As ever the quality of fixtures and fittings will be a major factor in the final cost. There are instances where a basement makes better sense, for instance where ground conditions require very deep foundations. The cost of going down just a little further and excavating between the footings may not be that much greater. On a sloping site were the basement will only be partly below ground, it can make better use of the site that cutting or filling the slope to create a level area to build on.
The water table and ground conditions are another factor that will affect costs. If the sides of the excavation are likely to collapse, for instance in sand, and this will affect neighbouring structures, it may be necessary to create a retaining structure around the basement using concrete piling, either vibrated into place or cast in situ, and this will add to considerably to costs.
Basement walls are usually built in reinforced concrete, either precast or in-situ cast concrete, using shuttering for formwork, or hollow concrete blocks. There are many competing waterproofing systems, from textured membranes that trap ground water and direct it into a sump from where it is pumped away, to waterproof renders – sometimes both are applied together. There is little variance in costs between different systems.
Note: Plan, Shape and Layout
The average build cost figures used by the Extension Cost Calculator assume a relatively simple rectangular or square floorplan for each extension.
Complexity of design is one of the biggest factors affecting build costs. The simplest and most cost-effective floorplan is square. Compared to a square plan, a rectangular plan requires more external and internal wall for the same floor area, thus increasing costs. The longer and narrower the plan, the less efficient it is to build (and the less accurate the calculator results will be).
Building straight walls is cheaper than building corners, as it slows down the build process adding to labour costs. Consequently the more angles introduced into an extension floorplan, the greater the cost, so a simple design with few corners is cheaper to build. The more complicated your floorplan, the less accurate the calculator results will be.
Angles other than 90° right angles are even more time consuming to set out and build and so will increase costs further. Curved walls are amongst the most expensive to build of all.
The more complicated your floorplan, the less accurate the calculator results will be.
Converting Part of the Building (e.g. Loft, Garage, Cellar?)
Converting existing loft, garage or cellar space is usually more cost effective than a new above ground extension. The calculator reduces the average cost per square metre (£/m²) by 10% to reflect the economies of using the existing structure.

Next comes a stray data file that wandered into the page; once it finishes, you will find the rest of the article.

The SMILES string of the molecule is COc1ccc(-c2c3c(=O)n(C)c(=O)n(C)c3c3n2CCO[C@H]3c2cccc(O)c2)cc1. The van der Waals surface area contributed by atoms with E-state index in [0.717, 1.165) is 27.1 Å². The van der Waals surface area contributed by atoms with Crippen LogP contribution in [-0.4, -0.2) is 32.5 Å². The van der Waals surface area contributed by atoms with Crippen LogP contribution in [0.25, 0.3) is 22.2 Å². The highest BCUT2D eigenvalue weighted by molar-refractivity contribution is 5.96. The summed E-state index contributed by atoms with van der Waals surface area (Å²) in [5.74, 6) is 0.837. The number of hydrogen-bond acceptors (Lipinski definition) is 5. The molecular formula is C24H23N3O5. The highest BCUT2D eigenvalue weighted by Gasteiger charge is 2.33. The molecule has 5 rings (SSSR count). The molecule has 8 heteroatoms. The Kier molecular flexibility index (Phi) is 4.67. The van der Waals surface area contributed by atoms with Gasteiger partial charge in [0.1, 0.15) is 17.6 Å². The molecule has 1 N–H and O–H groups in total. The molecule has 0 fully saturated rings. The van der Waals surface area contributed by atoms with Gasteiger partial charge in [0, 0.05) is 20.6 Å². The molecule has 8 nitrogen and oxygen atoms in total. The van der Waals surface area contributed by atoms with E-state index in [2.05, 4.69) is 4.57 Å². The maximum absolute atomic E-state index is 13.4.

Enter habitable area of loft conversion
Converting existing roof space is one of the most cost effective ways to add space, assuming the existing roof is suitable for conversion. The calculator reduces the average cost per square metre for new extensions (£/m²) by 10% to reflect the economies of using the existing structure. The average cost per square meter will depend on the complexity of alterations required to the existing roof structure, and the additional volume added to the roof to increase the floor area. The more complex your project the less accurate the calculator will be.
Enter habitable area of garage conversion
Converting existing garage space is a cost effective way to add space to a property. The calculator reduces the average cost per square metre for new extensions (£/m²) by 10% to reflect the economies of using the existing structure. The average cost per square meter will depend on the complexity of alterations required to the existing structure and assumes the walls and roof are structurally sound and suitable for conversion. The more complex your project the less accurate the calculator will be. If the garage requires substantial reconstruction or underpinning it is often more cost effective to demolish the existing structure and to replace it with a new extension built to current building regulations.
Enter habitable area of cellar conversion
Converting existing cellar space is a cost effective way to add space to a property providing there is sufficient existing headroom after allowing for the build up of the floor to incorporate insulation and damp proofing. The calculator reduces the average cost per square metre for new extensions (£/m²) by 10% to reflect the economies of using the existing structure.
The average cost per square meter will depend on the complexity of alterations required to the existing structure and assumes the walls and floor are structurally sound and suitable for conversion.
The more complex the alterations required – such as adding light wells, or reducing the basement floor level and underpinning the existing walls of the property, the less accurate the calculator will be.
Add Basement Extension Beneath the Existing Property?
Enter gross internal area (GIA) of new basement space beneath the existing property in m².